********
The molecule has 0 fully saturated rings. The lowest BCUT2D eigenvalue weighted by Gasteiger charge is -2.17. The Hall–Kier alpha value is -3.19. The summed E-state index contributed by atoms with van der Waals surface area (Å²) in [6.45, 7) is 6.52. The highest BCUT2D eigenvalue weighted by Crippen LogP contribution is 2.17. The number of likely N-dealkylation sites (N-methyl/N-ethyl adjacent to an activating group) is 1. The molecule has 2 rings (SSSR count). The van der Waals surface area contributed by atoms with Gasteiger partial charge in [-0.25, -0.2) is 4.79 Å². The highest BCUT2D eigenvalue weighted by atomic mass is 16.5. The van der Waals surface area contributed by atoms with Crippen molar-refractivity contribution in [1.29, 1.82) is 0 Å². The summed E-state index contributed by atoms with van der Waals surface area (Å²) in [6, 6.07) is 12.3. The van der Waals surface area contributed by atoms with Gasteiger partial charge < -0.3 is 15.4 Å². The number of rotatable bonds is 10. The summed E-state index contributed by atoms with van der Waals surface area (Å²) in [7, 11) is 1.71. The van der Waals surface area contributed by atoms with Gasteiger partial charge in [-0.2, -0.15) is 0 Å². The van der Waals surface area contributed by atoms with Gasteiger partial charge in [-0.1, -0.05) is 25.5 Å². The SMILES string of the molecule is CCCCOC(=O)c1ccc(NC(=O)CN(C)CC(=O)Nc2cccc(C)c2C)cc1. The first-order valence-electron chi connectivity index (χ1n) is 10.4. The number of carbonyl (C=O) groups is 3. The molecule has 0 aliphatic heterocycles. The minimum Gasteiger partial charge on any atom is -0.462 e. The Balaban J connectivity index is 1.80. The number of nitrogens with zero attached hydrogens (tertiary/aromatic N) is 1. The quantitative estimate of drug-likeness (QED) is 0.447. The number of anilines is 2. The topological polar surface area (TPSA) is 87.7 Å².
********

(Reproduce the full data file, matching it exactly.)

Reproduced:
The molecule has 0 fully saturated rings. The lowest BCUT2D eigenvalue weighted by Gasteiger charge is -2.17. The Hall–Kier alpha value is -3.19. The summed E-state index contributed by atoms with van der Waals surface area (Å²) in [6.45, 7) is 6.52. The highest BCUT2D eigenvalue weighted by Crippen LogP contribution is 2.17. The number of likely N-dealkylation sites (N-methyl/N-ethyl adjacent to an activating group) is 1. The molecule has 2 rings (SSSR count). The van der Waals surface area contributed by atoms with Gasteiger partial charge in [-0.25, -0.2) is 4.79 Å². The highest BCUT2D eigenvalue weighted by atomic mass is 16.5. The van der Waals surface area contributed by atoms with Crippen molar-refractivity contribution in [1.29, 1.82) is 0 Å². The summed E-state index contributed by atoms with van der Waals surface area (Å²) in [6, 6.07) is 12.3. The van der Waals surface area contributed by atoms with Gasteiger partial charge < -0.3 is 15.4 Å². The number of rotatable bonds is 10. The summed E-state index contributed by atoms with van der Waals surface area (Å²) in [7, 11) is 1.71. The van der Waals surface area contributed by atoms with Gasteiger partial charge in [-0.2, -0.15) is 0 Å². The van der Waals surface area contributed by atoms with Gasteiger partial charge in [-0.1, -0.05) is 25.5 Å². The SMILES string of the molecule is CCCCOC(=O)c1ccc(NC(=O)CN(C)CC(=O)Nc2cccc(C)c2C)cc1. The first-order valence-electron chi connectivity index (χ1n) is 10.4. The number of carbonyl (C=O) groups is 3. The molecule has 0 aliphatic heterocycles. The minimum Gasteiger partial charge on any atom is -0.462 e. The Balaban J connectivity index is 1.80. The number of nitrogens with zero attached hydrogens (tertiary/aromatic N) is 1. The quantitative estimate of drug-likeness (QED) is 0.447. The number of anilines is 2. The topological polar surface area (TPSA) is 87.7 Å².